FIGS. 5a and 5b illustrate two possible borehole arrangements usable in this invention;
FIG. 6 is a graph of distance of negative pressure effect in a cool waste pile;
FIG. 7 is a graph of efficiency of heat transport in a pipe;
FIG. 8 is a graph of pressure drop vs. pipe distance for transporting thermal power; and
FIG. 9 is a schematic flow diagram of a process of the invention.
The Bureau of Mines RI 8221 entitled "Heat Balance in In Situ Combustion" which I authored and first published on Apr. 29, 1977, discloses a mathematical analysis of the heat loss from an underground burning channel. The analysis thereat concluded the heat loss from in situ burning coal, even in thin seam (approximately 1 foot) should not seriously affect the thermal efficiency of an in situ combustion process. This RI (8221) does not disclose how the in situ combustion process is started or controlled, nor does it disclose any equipment or methods for utilizing or recovering the heat.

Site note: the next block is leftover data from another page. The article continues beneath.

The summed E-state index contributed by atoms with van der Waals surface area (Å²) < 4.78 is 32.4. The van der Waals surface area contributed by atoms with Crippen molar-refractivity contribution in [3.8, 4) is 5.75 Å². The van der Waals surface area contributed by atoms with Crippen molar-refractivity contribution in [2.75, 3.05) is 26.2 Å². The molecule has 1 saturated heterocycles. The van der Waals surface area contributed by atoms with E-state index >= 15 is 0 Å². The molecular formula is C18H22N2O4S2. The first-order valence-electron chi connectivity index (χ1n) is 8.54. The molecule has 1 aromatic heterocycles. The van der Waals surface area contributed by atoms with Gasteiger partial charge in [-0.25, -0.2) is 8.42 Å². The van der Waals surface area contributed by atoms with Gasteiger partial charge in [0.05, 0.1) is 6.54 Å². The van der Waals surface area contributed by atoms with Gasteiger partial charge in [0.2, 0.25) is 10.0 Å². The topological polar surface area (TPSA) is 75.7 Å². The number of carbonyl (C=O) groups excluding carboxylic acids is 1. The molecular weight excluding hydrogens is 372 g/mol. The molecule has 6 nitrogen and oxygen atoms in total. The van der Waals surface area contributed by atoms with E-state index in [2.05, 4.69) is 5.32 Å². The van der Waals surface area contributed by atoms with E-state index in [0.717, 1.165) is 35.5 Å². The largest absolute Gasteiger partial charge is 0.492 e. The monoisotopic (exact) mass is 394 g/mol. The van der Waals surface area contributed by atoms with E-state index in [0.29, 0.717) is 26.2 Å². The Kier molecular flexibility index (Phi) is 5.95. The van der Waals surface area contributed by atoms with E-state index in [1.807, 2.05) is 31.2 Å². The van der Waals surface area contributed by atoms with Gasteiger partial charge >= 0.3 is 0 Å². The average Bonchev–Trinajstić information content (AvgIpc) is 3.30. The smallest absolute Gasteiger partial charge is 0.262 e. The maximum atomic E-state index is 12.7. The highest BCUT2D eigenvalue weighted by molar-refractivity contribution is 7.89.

The present invention can perhaps be best understood by reference to controlled tests using the technique in rubbleized coal and solid coal.